The child with altered mental status certainly grabs our attention (rightfully so) and we have discussed several related topics. We often consider the infectious concerns (ex, Encephalitis, Meningitis, Sepsis) and traumatic etiologies (ex, head injury, hemorrhagic shock). We are always very vigilant for possible Hypoglycemia! Unquestionable, toxicologic issues also leap to our minds (ex, Loperamide Overdose, Ethanol Ingestion, Huffing Hydrocarbons, Iron toxicity, and Carbon Monoxide Poisoning), but let us not overlook the potential for that “poison” coming from the patient’s own body (ex, Inborn Errors of Metabolism). Let us take a minute to digest a morsel on the management of Hyperammonemia:

Hyperammonemia: Basics

  • Hyperammonemia is defined as: [Savy, 2018]
    • Plasma level > 80 micromol/L for newborns to 1 month of age;
    • Plasma level > 55 micromol/L for children > 1 month of age
  • Ammonia Metabolism (in brief – cuz I ain’t that smart) [Savy, 2018]
    • Ammonia is derived from:
      • Break down of proteins
      • Amino acid metabolism
      • Gut bacteria production
    • Ammonia is mostly (~90%) converted to urea via the urea cycle in hepatocytes.
    • ~10% is combined with glutamate to make glutamine.
      • Glutamine can be excreted in the urine.
      • Glutamine can be used as an energy source.
    • Ammonia is not water soluble.
      • Increased production or decreased elimination leads to excess ammonia.
      • Excess ammonia will accumulate in the brain and lead to dysfunction.
  • Can lead to severe morbidity and mortality. [Savy, 2018]
    • Can cause irreversible damage to the developing brain!
    • Severe neurologic impairment
    • Cerebral edema
    • Can lead to death.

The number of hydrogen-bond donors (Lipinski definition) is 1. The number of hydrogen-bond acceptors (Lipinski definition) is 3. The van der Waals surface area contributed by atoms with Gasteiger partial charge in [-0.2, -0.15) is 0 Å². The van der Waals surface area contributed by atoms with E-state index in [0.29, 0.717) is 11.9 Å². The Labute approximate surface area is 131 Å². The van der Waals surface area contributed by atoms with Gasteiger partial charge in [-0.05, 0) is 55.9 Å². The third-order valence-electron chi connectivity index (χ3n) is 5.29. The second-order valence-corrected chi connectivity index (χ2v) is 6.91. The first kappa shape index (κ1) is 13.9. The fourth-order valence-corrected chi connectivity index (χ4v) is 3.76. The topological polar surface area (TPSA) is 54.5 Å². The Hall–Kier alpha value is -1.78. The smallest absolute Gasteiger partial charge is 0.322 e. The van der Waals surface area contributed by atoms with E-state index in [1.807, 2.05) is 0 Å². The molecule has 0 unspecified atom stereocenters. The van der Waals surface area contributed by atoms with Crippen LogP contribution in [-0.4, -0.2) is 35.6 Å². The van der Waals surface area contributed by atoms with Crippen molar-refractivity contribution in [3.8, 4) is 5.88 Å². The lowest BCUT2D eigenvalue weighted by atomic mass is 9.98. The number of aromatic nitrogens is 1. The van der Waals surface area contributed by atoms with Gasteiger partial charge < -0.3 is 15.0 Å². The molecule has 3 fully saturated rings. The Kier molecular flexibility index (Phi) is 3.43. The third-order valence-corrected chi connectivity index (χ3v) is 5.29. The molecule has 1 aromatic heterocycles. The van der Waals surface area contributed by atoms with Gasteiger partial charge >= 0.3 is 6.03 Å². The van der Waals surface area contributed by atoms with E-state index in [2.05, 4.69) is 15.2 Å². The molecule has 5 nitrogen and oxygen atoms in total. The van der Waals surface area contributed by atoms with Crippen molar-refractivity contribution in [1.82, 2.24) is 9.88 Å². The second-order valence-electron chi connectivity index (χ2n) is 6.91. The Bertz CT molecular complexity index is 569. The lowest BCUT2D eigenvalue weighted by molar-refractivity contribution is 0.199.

• Levels >200 micromol/L have been found to be associated with increased mortality. [Ozanne, 2012]
      • There is still debate over what levels confer prognostic utility.

Hyperammonemia: Presentation

  • Acute events often triggered by protein catabolic states: [Savy, 2018]
    • Prolonged fasting
    • Fever
    • Infections
    • GI Bleeding
    • Dehydration
    • High Protein Intake
    • Anesthesia
    • Surgery
  • Symptoms include: [Savy, 2018]
    • Nausea, vomiting, anorexia, abdominal pain
    • Headaches, ataxia, behavioral changes, hypotonia, dysarthria
    • Seizures
    • Altered mental status [Galal, 2010]
    • Cerebral hypoventilation
    • Signs of Liver failure
    • Signs of Multi-organ failure
    • Neonates may have “sepsis-like” presentation

Hyperammonemia: Evaluation

  • Check the Ammonia level! [Savy, 2018]
    • Seems simple… but obtaining a reliable ammonia level is challenging too. [Galal, 2010]
      • Capillary samples should NOT be used.
      • Hemolysis can lead to false elevations.
      • Delayed transport to lab can lead to false readings.
    • Collect sample without a tourniquet from free flowing source and transport rapidly to lab on ice!
    • If results are elevated, good idea to repeat the lab,…
      • but if abnormal and hyperammonemia could explain the scenario, don’t delay treatment.
      • Pay attention to your “pre-test” probability!
      • Mild elevations are not uncommon, but very high levels should not be dismissed as lab error initially. [Galal, 2010]
  • Ask yourself why? [Savy, 2018]
    • Numerous conditions can lead to hyperammonemia.
    • Primary Liver Failure / Injury
      • Viral infections (ex, HSV, enteroviruses)